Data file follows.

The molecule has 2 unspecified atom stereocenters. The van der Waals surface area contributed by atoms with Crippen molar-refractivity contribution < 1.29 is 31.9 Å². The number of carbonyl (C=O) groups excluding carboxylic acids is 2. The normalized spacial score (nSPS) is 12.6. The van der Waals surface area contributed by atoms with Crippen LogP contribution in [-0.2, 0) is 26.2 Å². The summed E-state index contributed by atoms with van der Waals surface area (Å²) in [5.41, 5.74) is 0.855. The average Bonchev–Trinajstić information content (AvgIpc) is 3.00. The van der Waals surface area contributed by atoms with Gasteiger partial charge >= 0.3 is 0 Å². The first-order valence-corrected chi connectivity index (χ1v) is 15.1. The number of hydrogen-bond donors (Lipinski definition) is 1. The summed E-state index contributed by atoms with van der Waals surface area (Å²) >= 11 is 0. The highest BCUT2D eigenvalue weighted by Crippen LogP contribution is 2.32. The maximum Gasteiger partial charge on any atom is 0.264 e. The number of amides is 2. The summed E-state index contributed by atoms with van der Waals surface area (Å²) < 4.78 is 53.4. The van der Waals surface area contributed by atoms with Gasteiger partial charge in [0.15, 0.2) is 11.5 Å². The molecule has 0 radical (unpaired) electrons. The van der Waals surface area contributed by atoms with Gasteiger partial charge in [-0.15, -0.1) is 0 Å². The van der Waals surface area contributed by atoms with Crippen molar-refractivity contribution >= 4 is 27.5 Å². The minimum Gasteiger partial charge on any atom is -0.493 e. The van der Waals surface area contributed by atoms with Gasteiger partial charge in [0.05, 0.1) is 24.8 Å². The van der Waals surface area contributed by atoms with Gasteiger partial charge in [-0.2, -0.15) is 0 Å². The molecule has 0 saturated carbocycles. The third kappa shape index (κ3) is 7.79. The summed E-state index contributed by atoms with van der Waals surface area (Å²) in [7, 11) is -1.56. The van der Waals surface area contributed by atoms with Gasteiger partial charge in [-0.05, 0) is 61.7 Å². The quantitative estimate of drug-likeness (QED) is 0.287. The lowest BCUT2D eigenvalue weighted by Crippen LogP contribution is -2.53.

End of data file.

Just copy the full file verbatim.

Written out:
The molecule has 2 unspecified atom stereocenters. The van der Waals surface area contributed by atoms with Crippen molar-refractivity contribution < 1.29 is 31.9 Å². The number of carbonyl (C=O) groups excluding carboxylic acids is 2. The normalized spacial score (nSPS) is 12.6. The van der Waals surface area contributed by atoms with Crippen LogP contribution in [-0.2, 0) is 26.2 Å². The summed E-state index contributed by atoms with van der Waals surface area (Å²) in [5.41, 5.74) is 0.855. The average Bonchev–Trinajstić information content (AvgIpc) is 3.00. The van der Waals surface area contributed by atoms with Gasteiger partial charge >= 0.3 is 0 Å². The first-order valence-corrected chi connectivity index (χ1v) is 15.1. The number of hydrogen-bond donors (Lipinski definition) is 1. The summed E-state index contributed by atoms with van der Waals surface area (Å²) >= 11 is 0. The highest BCUT2D eigenvalue weighted by Crippen LogP contribution is 2.32. The maximum Gasteiger partial charge on any atom is 0.264 e. The number of amides is 2. The summed E-state index contributed by atoms with van der Waals surface area (Å²) < 4.78 is 53.4. The van der Waals surface area contributed by atoms with Gasteiger partial charge in [0.15, 0.2) is 11.5 Å². The molecule has 0 radical (unpaired) electrons. The van der Waals surface area contributed by atoms with Gasteiger partial charge in [-0.15, -0.1) is 0 Å². The van der Waals surface area contributed by atoms with Crippen molar-refractivity contribution >= 4 is 27.5 Å². The minimum Gasteiger partial charge on any atom is -0.493 e. The van der Waals surface area contributed by atoms with Gasteiger partial charge in [0.05, 0.1) is 24.8 Å². The van der Waals surface area contributed by atoms with Gasteiger partial charge in [-0.2, -0.15) is 0 Å². The molecule has 0 saturated carbocycles. The third kappa shape index (κ3) is 7.79. The summed E-state index contributed by atoms with van der Waals surface area (Å²) in [7, 11) is -1.56. The van der Waals surface area contributed by atoms with Gasteiger partial charge in [-0.05, 0) is 61.7 Å². The quantitative estimate of drug-likeness (QED) is 0.287. The lowest BCUT2D eigenvalue weighted by Crippen LogP contribution is -2.53.